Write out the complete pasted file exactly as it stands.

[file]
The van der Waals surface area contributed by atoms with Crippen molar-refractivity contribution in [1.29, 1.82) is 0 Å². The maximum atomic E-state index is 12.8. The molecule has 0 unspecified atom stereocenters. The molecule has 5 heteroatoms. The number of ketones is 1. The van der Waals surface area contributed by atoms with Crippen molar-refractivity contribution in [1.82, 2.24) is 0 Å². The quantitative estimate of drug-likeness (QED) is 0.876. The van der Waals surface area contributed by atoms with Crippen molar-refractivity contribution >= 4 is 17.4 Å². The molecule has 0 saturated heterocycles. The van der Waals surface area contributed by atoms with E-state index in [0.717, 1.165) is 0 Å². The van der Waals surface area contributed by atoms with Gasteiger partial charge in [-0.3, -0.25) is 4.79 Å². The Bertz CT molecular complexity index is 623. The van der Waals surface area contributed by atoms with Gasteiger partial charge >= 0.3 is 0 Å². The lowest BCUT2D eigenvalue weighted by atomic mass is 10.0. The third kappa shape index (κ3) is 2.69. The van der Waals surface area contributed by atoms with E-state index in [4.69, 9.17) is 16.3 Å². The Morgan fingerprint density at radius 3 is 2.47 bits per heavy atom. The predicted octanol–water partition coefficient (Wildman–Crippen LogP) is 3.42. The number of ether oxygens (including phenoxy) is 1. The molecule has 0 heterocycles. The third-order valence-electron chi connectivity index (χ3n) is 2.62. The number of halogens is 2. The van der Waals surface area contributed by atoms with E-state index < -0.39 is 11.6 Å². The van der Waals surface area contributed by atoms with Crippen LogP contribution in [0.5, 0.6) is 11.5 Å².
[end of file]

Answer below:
The van der Waals surface area contributed by atoms with Crippen molar-refractivity contribution in [1.29, 1.82) is 0 Å². The maximum atomic E-state index is 12.8. The molecule has 0 unspecified atom stereocenters. The molecule has 5 heteroatoms. The number of ketones is 1. The van der Waals surface area contributed by atoms with Crippen molar-refractivity contribution in [1.82, 2.24) is 0 Å². The quantitative estimate of drug-likeness (QED) is 0.876. The van der Waals surface area contributed by atoms with Crippen molar-refractivity contribution >= 4 is 17.4 Å². The molecule has 0 saturated heterocycles. The van der Waals surface area contributed by atoms with E-state index in [0.717, 1.165) is 0 Å². The van der Waals surface area contributed by atoms with Gasteiger partial charge in [-0.3, -0.25) is 4.79 Å². The Bertz CT molecular complexity index is 623. The van der Waals surface area contributed by atoms with Gasteiger partial charge >= 0.3 is 0 Å². The lowest BCUT2D eigenvalue weighted by atomic mass is 10.0. The third kappa shape index (κ3) is 2.69. The van der Waals surface area contributed by atoms with E-state index in [4.69, 9.17) is 16.3 Å². The Morgan fingerprint density at radius 3 is 2.47 bits per heavy atom. The predicted octanol–water partition coefficient (Wildman–Crippen LogP) is 3.42. The number of ether oxygens (including phenoxy) is 1. The molecule has 0 heterocycles. The third-order valence-electron chi connectivity index (χ3n) is 2.62. The number of halogens is 2. The van der Waals surface area contributed by atoms with E-state index < -0.39 is 11.6 Å². The van der Waals surface area contributed by atoms with Crippen LogP contribution in [0.5, 0.6) is 11.5 Å².